A series of thrilling home-and-away matches saw Australia, Belgium, Netherlands, and Great Britain qualify for a Grand Final - which also earned them a place in the Olympic qualifiers ahead of Argentina, Germany, Spain, and New Zealand.
All the eight Pro League teams have since made it to Tokyo 2020 - and will be in the fray one more time when the second edition begins in January next year.
India look to add Asian flavour to Hockey Pro League
Pakistan, the lone Asian torchbearer in the first chapter were suspended even before playing a match after expressing their inability to take part - while India - the world's fifth-ranked team declined the offer to join the world's top-ranked teams in the first-of-a-kind hockey event.
It is debatable as to whether the League missed India more or vice versa, but Hockey India's nod to participate in the second edition has given the tournament a distinctive new flavour.
The opener of the tournament's 2020 edition will feature the Indians who will be up against World Cup silver-medalists, the Netherlands - and coach Max Caldas who guided his side to a Pro League bronze earlier this year explained to Sportskeeda that in a tournament of this nature, it was essential to strike a balance between the desire to win and broaden the player base.
Never before has the hockey world witnessed a competition which involves shutting across continents in the space of a week or two with players having to stretch their physical and mental reserves to the maximum.
Rotating squad key to Pro League success
The going is not about to get any easier as the upcoming Pro League is slated to be held before the Tokyo Olympics which begin in late July, and when asked what teams needed to succeed in the event, Caldas was emphatic that it was essential to expose the fledgelings on to the big stage to add depth to the unit.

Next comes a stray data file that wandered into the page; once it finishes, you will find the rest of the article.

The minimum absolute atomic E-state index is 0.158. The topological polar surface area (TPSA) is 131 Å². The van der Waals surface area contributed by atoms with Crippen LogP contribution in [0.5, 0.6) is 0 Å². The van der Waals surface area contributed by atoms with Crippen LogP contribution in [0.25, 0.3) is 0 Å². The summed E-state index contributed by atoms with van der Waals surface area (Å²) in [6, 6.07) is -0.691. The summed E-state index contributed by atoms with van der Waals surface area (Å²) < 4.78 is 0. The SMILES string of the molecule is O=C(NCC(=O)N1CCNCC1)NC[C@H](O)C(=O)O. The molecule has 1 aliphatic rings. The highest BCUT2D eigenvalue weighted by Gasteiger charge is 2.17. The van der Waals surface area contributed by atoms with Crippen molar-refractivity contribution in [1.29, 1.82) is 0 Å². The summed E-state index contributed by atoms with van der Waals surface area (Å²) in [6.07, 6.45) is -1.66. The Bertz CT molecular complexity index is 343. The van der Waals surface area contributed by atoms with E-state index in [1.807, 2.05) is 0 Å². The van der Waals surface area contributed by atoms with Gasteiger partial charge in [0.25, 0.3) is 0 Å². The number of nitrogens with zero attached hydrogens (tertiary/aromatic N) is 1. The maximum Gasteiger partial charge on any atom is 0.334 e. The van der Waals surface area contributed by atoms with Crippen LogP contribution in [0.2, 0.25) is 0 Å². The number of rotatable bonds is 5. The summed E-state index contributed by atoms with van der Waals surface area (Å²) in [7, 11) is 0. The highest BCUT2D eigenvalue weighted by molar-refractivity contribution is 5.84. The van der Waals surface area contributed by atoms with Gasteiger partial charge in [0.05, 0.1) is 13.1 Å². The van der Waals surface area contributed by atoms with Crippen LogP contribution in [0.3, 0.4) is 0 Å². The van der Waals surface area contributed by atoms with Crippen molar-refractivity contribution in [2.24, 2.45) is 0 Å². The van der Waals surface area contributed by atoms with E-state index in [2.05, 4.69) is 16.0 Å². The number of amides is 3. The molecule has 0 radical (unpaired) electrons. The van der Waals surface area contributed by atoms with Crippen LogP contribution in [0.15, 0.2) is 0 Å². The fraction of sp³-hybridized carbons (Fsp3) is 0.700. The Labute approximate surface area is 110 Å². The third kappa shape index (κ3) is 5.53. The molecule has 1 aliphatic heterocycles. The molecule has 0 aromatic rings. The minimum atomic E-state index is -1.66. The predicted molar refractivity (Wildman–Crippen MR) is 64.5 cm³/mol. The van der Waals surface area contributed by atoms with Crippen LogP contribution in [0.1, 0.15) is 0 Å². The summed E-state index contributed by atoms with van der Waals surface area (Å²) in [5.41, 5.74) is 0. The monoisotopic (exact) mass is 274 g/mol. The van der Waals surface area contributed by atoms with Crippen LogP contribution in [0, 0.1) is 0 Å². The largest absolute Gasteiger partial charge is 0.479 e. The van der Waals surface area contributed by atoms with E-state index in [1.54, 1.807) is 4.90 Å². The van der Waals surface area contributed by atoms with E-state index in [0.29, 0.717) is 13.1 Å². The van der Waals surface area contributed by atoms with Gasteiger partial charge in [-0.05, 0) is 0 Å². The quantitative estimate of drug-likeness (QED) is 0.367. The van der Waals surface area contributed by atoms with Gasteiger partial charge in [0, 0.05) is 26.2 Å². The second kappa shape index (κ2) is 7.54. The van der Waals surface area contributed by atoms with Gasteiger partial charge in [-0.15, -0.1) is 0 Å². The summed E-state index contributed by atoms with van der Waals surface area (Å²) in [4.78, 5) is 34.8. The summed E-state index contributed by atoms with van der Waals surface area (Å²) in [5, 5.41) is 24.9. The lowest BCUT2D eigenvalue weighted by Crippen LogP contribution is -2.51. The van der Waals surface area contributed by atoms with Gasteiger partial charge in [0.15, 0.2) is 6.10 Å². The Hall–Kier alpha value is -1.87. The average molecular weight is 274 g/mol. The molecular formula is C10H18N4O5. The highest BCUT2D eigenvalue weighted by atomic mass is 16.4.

Healthy balance in your squad between playing to win with your best possible group, exposing young/new players to the highest possible level and determining how the HPL fits into an Olympic season.
Rotating the squad and managing the itinerary is the challenge says the coach who introduced a host of young Dutch talent this year.
So, when are the players having breaks, how long are those breaks, how do you prepare the up and coming players, having good scheduling (flights/hotels/time zones)in your trips.
How well-prepared are the Indians for a competition such as this after having joined the bandwagon a year late?
A team which began the year 2018 with a breath of fresh air thanks to some outstanding young talent like Vivek Sagar and Dilpreet Singh coming to the fore failed to finish on the podium at the Commonwealth Games at Gold Coast - but astonished the hockey world with a silver medal in the Champions Trophy finishing ahead of Argentina, Belgium, and the Netherlands.
Just when it seemed that a path to ascendancy was being charted out, a semifinal loss to Malaysia in the Asian Games laid bare the inconsistency in the ranks which a quarterfinal finish at the World Cup failed to make up for.
A loss to South Korea in the final of the Azlan Shah Cup early this year did little to add cheer and despite wins in the FIH Series Finals and Olympic qualifiers, the Indians can scarcely boast of having crossed swords triumphantly with the best in the business in what has been a relatively quiet 2019.
The Indians who all but upset the kookaburras in the Champions Trophy final at Breda last year looked distinctly circumspect - losing by heavy margins on tour to Australia in what was coach Graham Reid's first outing in May.